The list goes on. Unfortunately, it is highly unlikely that you would be given information about any of these chemicals from a manufacturer of conventional, synthetic mattresses.
The Natural Alternative
One of the most significant actions we can take to reduce our exposure to toxins and improve our overall health is to make
changes to the one household item that is in direct contact with our bodies for one third of our lives—our mattresses.
“There are more ways than ever to sleep better and wake up pain-free on a natural, organic mattress,” says Pablo Hernandez, president of Mattress Makers, in San Diego.
“Many people, like me, are in search of a natural sleep system. I was shocked to learn that toxic emissions from mattresses are a major source of daily pollution in our lives,” says Hernandez.
An all-natural, organic mattress is free of potentially harmful chemicals. Instead, natural materials like natural rubber are used. Rubber is naturally hypoallergenic and resistant to dust mites, making it ideal for allergy sufferers.
Also, natural rubber is antimicrobial, inhibiting the growth of bacteria, mold and mildew, which can cause asthma and respiratory distress. No synthetic materials are added to provide these benefits.
“All rubber used in our natural mattresses is from the sap of a rubber tree, which can yield rubber for up to 30 years. When a tree is done producing rubber, it is taken down and turned into furniture. A new tree is then planted in its place, thus making natural rubber a sustainable bedding component,” says Hernandez.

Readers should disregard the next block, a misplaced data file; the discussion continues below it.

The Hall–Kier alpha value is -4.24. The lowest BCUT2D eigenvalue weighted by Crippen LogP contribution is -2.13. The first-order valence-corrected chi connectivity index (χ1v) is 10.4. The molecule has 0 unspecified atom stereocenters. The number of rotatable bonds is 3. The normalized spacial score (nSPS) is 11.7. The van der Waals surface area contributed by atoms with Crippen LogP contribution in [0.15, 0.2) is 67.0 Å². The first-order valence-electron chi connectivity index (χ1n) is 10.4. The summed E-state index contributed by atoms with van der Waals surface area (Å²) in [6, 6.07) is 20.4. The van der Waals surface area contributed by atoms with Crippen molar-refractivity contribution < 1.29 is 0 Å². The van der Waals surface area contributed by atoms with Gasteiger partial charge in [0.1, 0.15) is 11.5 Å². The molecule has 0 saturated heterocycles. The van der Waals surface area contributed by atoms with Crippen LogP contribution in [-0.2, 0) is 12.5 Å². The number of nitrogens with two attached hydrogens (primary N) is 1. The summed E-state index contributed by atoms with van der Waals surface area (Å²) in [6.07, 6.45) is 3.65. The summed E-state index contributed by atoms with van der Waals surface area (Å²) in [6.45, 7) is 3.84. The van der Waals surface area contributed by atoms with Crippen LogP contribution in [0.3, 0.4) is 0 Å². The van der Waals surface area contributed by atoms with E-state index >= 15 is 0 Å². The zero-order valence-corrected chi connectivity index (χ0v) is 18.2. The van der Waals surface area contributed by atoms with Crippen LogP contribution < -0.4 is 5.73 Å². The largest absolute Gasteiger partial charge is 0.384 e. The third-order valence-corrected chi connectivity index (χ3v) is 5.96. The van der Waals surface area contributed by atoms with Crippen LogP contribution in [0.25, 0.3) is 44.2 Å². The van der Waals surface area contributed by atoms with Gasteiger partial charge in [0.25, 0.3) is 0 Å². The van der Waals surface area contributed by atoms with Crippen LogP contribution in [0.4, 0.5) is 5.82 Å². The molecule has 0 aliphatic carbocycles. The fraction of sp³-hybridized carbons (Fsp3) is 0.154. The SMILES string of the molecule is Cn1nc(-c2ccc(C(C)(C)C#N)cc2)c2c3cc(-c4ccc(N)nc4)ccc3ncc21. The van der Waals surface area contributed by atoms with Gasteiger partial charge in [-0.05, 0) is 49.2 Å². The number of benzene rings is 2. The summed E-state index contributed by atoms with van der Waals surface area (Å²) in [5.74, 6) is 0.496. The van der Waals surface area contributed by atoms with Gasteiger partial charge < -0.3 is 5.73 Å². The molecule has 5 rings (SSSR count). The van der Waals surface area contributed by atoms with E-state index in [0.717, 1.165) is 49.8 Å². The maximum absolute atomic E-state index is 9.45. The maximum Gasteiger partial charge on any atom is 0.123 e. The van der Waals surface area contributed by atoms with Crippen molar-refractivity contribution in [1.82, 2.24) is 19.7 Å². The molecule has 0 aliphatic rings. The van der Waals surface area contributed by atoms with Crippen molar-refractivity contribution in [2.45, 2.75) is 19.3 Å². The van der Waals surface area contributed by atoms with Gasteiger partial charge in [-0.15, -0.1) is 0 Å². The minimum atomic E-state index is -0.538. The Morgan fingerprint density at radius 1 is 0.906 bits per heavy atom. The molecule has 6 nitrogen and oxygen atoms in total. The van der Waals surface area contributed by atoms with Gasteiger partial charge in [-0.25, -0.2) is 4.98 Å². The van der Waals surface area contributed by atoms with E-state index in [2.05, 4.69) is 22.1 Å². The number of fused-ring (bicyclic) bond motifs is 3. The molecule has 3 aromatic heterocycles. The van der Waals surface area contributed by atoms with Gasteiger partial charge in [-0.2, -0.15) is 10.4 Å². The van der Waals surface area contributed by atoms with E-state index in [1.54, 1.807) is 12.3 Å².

What’s the difference between an organic mattress and a conventional one? “Organic mattresses are crafted from natural materials. Conventional mattresses are made mostly of artificial materials from nonrenewable sources, such as plastic and other petrochemicals,” says Hernandez.
Do organic mattresses come in different firmness? “Yes, there are two main types of organic mattresses: Natural rubber and inner-spring. Both styles are available with varying firmness options to suit anyone’s sleep needs,” says Hernandez.
What To Look For
researching natural, organic mattresses, look at these areas:
1) Visit a store that carries mattresses made with either 100% all-natural latex or certified organic latex. “A lot of mattres companies market their mattresses as being all-natural but in reality either use a blended latex made with synthetics or just a little layer of latex combined with polyurethane foam,” says Hernandez.
2) Try out a new mattress for at least 15 minutes. Lie down in various positions, to simulate a night of sleep. Look for a store that offers a clean pillow to test out. “It’s important to dress for the occasion. When mattress shopping it’s best to wear loose fitting clothes or something similar you would wear to bed to get a good idea of how the mattress responds in your sleepware ,” says Hernandez.
3) Protect yourself by insisting on a strong guarantee. “I know people are tired of sleeping on a worn-out, chemical-laden mattress. That’s why we give every customer a 180 night Wake Up Happy Comfort Guarantee to exchange if it doesn’t deliver the sleep you want,” says Hernandez.
If you’re not sleeping well or you’re worried about toxic chemicals in your bedroom, consider this: The two things in life you spend the most time on are work and sleep. How much of your remaining hours on earth do you want to waste losing sleep on an uncomfortable, chemical-laden mattress? That’s a question that many are asking.